One Christmas one of the presents from my father was two large Schaubek albums, containing a few stamps. Along with them were some envelopes of loose stamps that I could put into the albums. That was my first collection. After WWII my mother was very anxious to leave Europe, fearing the Russians as much as she had feared the Nazis before. So, we applied to emigrate to the United States as citizens without a state. We were finally able to come in January 1948 and became U.S. citizens.

My grandfather returned to Germany in 1944. After 1945 he helped us keep up the German collection by sending us packages with the new German stamp issues. On the inside of the package he put mint examples and on the outside he affixed duplicates for the postage, so we got mint and used examples of the same stamps simultaneously. The post horn issue is an example of some of the better sets we got in that way. When my father went to a retirement home, I bought his collection. The collection I got from him was 10 volumes. My core collection now comes to 60 volumes, plus misc. stock books, etc., totaling 91 volumes. The strongest collections are Belgium and Germany, but there are also French, Swedish, Dutch, British, U.S. and some other country collections. Some of the stamps and covers trace back to my grandfathers, some to my father and some I’ve acquired myself. I’ll always be grateful to my fore bearers for amassing a fine basis on which to build my own collection. And I can truly say I never met a stamp I didn’t like!


HIGHLIGHTS FROM MY COLLECTION

Belgian Government in Exile WWI Covers

Before and during WWI, stamp collecting was a major endeavor, as one can deduce by all the stamps and covers that were prepared for collectors. That was certainly true of the Belgian material during WWI. As the Germans were overrunning Belgium, the Belgian government in exile was established at Le Havre/Nice, France. The King remained in Belgium, though, at La Panne. A Belgian post office was set up at Le Havre/Nice and mail sent from there had Belgian stamps on it. You see a lot of those covers, which are often very reasonably priced. But there are various cancellations, used for different periods of time, which created some scarcer items.


The Gevers Philatelic Initiative and the Baarle-Duc Covers

One of the interesting side stories of the WWI period centers around J. Gevers & Co. The normal business of the Gevers firm was patents and copyrights for industrial properties in Europe. This firm still exists today. During WWI they couldn’t carry on their normal business so they cast about for other ways to make money. J. Gevers & Co. had offices in Antwerp, Belgium; Le Havre, France; and Zundert, Holland. Capitalizing on this, the company offered philatelic covers and post cards sent from special locations, including Baarle-Duc (Baarle-Hertog). Baarle-Duc was an enclave of some 24 small pieces of land, most of which were inside the border of Holland, completely surrounded by Dutch soil. They had been deeded to Belgium in the Middle Ages. The most important parcel had a train station, a hotel and a post office. In their conquest of Belgium, the Germans left Baarle-Duc alone, because Holland (which was neutral in WWI) would not allow the Germans to cross their territory to get to the enclaves.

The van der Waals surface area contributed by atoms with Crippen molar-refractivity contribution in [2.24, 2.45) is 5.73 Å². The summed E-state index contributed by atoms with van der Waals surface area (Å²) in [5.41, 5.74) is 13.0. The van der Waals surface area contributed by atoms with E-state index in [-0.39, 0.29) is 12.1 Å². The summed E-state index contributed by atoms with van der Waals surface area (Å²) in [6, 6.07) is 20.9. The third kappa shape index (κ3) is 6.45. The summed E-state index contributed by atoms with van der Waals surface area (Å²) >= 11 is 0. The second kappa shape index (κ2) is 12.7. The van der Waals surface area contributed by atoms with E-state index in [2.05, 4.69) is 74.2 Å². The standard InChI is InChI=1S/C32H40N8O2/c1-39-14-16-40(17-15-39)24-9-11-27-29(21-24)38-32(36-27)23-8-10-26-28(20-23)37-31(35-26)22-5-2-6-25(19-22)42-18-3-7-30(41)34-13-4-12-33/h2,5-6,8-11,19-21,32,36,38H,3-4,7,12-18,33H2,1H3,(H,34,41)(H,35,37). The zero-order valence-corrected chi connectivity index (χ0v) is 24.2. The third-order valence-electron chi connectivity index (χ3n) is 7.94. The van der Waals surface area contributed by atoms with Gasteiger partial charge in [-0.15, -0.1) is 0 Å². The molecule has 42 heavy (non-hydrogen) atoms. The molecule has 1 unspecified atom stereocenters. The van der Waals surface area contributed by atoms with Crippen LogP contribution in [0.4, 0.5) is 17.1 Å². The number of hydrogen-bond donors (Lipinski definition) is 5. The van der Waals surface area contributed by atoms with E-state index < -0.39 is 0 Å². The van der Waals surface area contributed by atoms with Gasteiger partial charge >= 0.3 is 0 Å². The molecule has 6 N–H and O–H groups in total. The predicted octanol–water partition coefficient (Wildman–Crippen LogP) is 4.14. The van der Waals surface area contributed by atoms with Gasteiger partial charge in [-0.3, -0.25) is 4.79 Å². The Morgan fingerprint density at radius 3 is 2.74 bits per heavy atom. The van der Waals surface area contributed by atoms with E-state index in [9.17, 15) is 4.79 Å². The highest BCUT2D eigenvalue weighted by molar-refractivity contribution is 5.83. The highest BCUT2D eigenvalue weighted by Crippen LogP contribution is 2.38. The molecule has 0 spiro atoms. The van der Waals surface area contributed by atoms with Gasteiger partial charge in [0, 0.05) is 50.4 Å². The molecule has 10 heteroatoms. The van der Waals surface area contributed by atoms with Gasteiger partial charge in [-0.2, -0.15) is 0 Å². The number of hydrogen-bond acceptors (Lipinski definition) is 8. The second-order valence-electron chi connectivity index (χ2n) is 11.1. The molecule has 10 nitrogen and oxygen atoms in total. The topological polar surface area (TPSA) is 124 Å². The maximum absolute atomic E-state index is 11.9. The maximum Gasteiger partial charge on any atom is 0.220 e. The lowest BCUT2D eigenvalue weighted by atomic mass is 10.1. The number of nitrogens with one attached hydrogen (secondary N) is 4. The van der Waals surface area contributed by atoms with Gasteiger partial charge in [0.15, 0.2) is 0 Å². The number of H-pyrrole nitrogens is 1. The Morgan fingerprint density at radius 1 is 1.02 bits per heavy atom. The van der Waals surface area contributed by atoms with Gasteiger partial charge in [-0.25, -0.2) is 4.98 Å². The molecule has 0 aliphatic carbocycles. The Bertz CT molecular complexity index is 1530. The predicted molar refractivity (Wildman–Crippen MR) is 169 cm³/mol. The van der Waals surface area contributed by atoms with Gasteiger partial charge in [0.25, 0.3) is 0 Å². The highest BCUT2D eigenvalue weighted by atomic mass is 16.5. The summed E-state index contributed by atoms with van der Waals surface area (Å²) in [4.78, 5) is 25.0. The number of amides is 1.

Jacques Gevers’ office in Zundert was only 15 miles from Baarle-Duc and crossing the Holland-Belgium border was easy if one had the right documents. So, Gevers made up advertisement post cards giving the history and location of Baarle-Duc and offering to send post cards or covers bearing the 1912 regular issue or the 1915 Red Cross semi-postal Belgian stamps to addressees in Holland, England and France. The Gevers post cards and covers are easy to find today, so the marketing of these “philatelic curiosities” must have been very successful.


Belgian WWI Unoccupied Town Covers

There was another part of Belgium that the Germans didn’t conquer. There’s a strip of land along the south-western coast containing about 22 towns, that were never taken by the Germans. They flooded the fields there and held up the German advance. So in the free towns Belgian stamps continued to be used, with the exception of the military mail, which was free. I have an almost complete collection of these town cancels, missing only two of the 22 towns. In all the other towns, the Belgian stamps ceased being used for postage and overprinted German stamps were used. I’ve left that material alone, except for the German stationary decorated with stolen Belgian stamps.

Cover postmarked 9/24/15 at the La Panne, Belgium post office, in one of the unconquered towns.


Flying Wheel Handstamps on the 1912 Pellens Issue

Part of my grandfather’s collection of Belgian stamps that has given me much pleasure recently is the Belgian parcel post flying wheel overprints on the King Albert 1912 “Pellens” issue (named after the designer, Edward Pellens). By 1915 the Belgian authorities were running out of stamps, partially because the Germans stole them and were using them to decorate their stationary (i.e., not using them for postage) and partially because more weren’t being printed. So, in June 1915 they authorized the hand-stamping of small quantities of the 1912 issue with text and a winged wheel, the symbol of the parcel post system of Belgium. These stamps were to be used for parcel post in the Belgian towns not occupied by the Germans. The number of stamps marked in this way ranged from 200 (for the 5 Franc) to 750 (for the 1 Franc). For use, the stamps were affixed to the shipping document, rather than the parcel, and the shipping document and stamp(s) were later retained by the post office as proof of delivery. Later, the cancelled stamps were sometimes sold to collectors. The unused stamps are rare and cancelled ones (postally or CTO) are very rare. Excellent counterfeits exist of all the denominations.